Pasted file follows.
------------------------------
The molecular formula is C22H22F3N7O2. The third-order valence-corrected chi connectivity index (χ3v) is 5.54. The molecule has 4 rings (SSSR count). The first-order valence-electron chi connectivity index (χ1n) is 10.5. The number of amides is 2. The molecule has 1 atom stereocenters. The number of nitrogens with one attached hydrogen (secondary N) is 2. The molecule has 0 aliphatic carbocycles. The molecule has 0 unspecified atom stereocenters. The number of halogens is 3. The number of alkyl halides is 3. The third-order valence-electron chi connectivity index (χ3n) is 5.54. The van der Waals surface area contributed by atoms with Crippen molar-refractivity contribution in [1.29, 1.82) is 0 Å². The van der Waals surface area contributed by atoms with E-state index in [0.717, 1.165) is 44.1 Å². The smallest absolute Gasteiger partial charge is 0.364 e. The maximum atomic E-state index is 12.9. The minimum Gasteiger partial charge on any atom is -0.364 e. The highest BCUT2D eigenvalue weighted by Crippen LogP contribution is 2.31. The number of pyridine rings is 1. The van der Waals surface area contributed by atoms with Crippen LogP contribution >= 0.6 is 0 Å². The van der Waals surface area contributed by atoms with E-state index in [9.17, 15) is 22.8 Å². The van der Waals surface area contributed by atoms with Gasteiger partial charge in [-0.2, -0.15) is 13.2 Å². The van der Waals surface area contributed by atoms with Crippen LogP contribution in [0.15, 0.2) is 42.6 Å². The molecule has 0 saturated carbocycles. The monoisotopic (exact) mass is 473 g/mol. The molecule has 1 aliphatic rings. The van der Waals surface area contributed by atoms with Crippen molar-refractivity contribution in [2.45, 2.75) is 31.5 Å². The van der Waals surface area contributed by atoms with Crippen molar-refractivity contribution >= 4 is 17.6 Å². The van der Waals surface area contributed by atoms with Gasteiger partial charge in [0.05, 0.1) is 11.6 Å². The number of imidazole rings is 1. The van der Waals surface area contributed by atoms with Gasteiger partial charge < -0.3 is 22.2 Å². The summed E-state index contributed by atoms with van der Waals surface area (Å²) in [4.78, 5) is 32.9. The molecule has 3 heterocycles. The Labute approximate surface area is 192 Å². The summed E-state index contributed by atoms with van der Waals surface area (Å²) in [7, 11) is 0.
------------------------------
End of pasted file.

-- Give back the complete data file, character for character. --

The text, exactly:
The molecular formula is C22H22F3N7O2. The third-order valence-corrected chi connectivity index (χ3v) is 5.54. The molecule has 4 rings (SSSR count). The first-order valence-electron chi connectivity index (χ1n) is 10.5. The number of amides is 2. The molecule has 1 atom stereocenters. The number of nitrogens with one attached hydrogen (secondary N) is 2. The molecule has 0 aliphatic carbocycles. The molecule has 0 unspecified atom stereocenters. The number of halogens is 3. The number of alkyl halides is 3. The third-order valence-electron chi connectivity index (χ3n) is 5.54. The van der Waals surface area contributed by atoms with Crippen molar-refractivity contribution in [1.29, 1.82) is 0 Å². The van der Waals surface area contributed by atoms with E-state index in [0.717, 1.165) is 44.1 Å². The smallest absolute Gasteiger partial charge is 0.364 e. The maximum atomic E-state index is 12.9. The minimum Gasteiger partial charge on any atom is -0.364 e. The highest BCUT2D eigenvalue weighted by Crippen LogP contribution is 2.31. The number of pyridine rings is 1. The van der Waals surface area contributed by atoms with Crippen LogP contribution >= 0.6 is 0 Å². The van der Waals surface area contributed by atoms with E-state index in [9.17, 15) is 22.8 Å². The van der Waals surface area contributed by atoms with Gasteiger partial charge in [-0.2, -0.15) is 13.2 Å². The van der Waals surface area contributed by atoms with Crippen LogP contribution in [0.15, 0.2) is 42.6 Å². The molecule has 0 saturated carbocycles. The monoisotopic (exact) mass is 473 g/mol. The molecule has 1 aliphatic rings. The van der Waals surface area contributed by atoms with Crippen molar-refractivity contribution in [2.45, 2.75) is 31.5 Å². The van der Waals surface area contributed by atoms with Crippen molar-refractivity contribution >= 4 is 17.6 Å². The van der Waals surface area contributed by atoms with Gasteiger partial charge in [0.05, 0.1) is 11.6 Å². The number of imidazole rings is 1. The van der Waals surface area contributed by atoms with Gasteiger partial charge < -0.3 is 22.2 Å². The summed E-state index contributed by atoms with van der Waals surface area (Å²) in [4.78, 5) is 32.9. The molecule has 3 heterocycles. The Labute approximate surface area is 192 Å². The summed E-state index contributed by atoms with van der Waals surface area (Å²) in [7, 11) is 0.